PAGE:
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CLEAN AIR ACT and Regulations


The Clean Air Act includes special provisions to help protect air quality in national parks and other federal lands. It gives federal land managers certain responsibilities and opportunities to participate in decisions being made by regulatory agencies that might affect air quality in federally-protected areas. A summary of the Clean Air Act -- highlighting these special provisions -- appears below.

•  Note: This summary is primarily drawn from: Ross, M. 1990. The Clean Air Act. Chapter 4 in M. A. Mantell, ed. Managing National Park System Resources: A Handbook of Legal Duties, Opportunities, and Tools. The Conservation Foundation, Washington , D. C. Republished with permission from the Conservation Foundation and the World Wildlife Fund.

The Clean Air Act in its entirety, the 1990 Amendments, legislative analyses and the Plain English Guide to the Clean Air Act can be accessed on EPA's website.

For EPA policy and guidance related to the Clean Air Act generally, please visit EPA's policy and guidance web page, which includes EPA guidance sorted by Clean Air Act title and recent EPA actions.


Air pollution can damage the very resources and values that the units of the National Park System were created to preserve. Research and monitoring already reveal that manmade air pollution affects all parks to some degree. For example, fine pollutant particles, especially sulfates, impair natural visibility in all parks. Higher than natural ozone concentrations injure sensitive vegetation in many parks. Acidic deposition alters the chemistry and biota in certain park aquatic systems. Acidic deposition and sulfur pollutants accelerate the decay of many park cultural resources.

The air pollution that affects parks can come from large, individual sources or, cumulatively, from many small or regional sources. It can originate from nearby or far-distant sources or anywhere in between. The one common ingredient is that the air pollution affecting parks originates largely outside parks and, therefore, beyond the National Park Service's management jurisdiction.

The Clean Air Act (CAA) provides some tools and many opportunities to protect park resources. In certain cases, the CAA gives the federal land manager a special role in regulatory decisions directly affecting park resources. In most other cases, the CAA provides opportunities to participate in the decision making that determines the quality of the air affecting parks. The CAA augments the fundamental resource-protection responsibilities of the National Park Service Organic Act with respect to air quality and related values in park areas. Together, these authorities form the basis for the park service's general policy of promoting and pursuing measures to safeguard park resources and values from the adverse impacts of air pollution.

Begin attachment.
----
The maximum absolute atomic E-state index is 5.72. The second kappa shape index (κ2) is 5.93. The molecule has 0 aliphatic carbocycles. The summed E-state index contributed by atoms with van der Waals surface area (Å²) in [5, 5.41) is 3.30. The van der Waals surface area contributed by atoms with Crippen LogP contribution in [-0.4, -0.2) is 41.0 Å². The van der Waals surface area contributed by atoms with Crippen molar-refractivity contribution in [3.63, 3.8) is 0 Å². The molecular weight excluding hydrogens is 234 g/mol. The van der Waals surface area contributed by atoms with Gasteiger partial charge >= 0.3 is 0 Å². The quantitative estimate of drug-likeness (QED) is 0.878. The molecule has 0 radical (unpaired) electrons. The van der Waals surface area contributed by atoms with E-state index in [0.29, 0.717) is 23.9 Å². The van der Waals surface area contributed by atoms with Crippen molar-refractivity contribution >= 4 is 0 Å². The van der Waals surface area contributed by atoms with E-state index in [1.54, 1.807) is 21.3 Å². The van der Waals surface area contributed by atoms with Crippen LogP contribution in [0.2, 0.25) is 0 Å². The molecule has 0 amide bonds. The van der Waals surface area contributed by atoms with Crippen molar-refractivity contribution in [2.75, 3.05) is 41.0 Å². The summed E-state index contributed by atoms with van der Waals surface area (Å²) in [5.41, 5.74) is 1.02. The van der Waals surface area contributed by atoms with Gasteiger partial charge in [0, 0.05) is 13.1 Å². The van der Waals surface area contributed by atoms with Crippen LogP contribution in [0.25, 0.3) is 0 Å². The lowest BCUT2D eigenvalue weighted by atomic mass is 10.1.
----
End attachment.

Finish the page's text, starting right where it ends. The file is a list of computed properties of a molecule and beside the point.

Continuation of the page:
The Structure of the Clean Air Act

The central goal of the CAA for the entire nation is safe and acceptable ambient air quality through the attainment and maintenance of "national ambient air quality standards." The "primary" standards are to protect the public health "with an adequate margin of safety" and the "secondary" standards are to protect the national "welfare" from all "known or anticipated adverse effects." The CAA defines the term "welfare" broadly to include virtually all the kinds of resources and values associated with park areas.

The primary and secondary standards are air pollutant concentrations set at protective levels on the basis of scientific "criteria documents. " The Environmental Protection Agency (EPA) has set national ambient air quality standards for six widespread pollutants; that is, sulfur dioxide, particulate matter, carbon monoxide, ozone, nitrogen dioxide, and lead. The CAA requires the EPA to review and, if appropriate, revise these standards no less often than every five years. State and local governments may set additional, and more stringent, standards.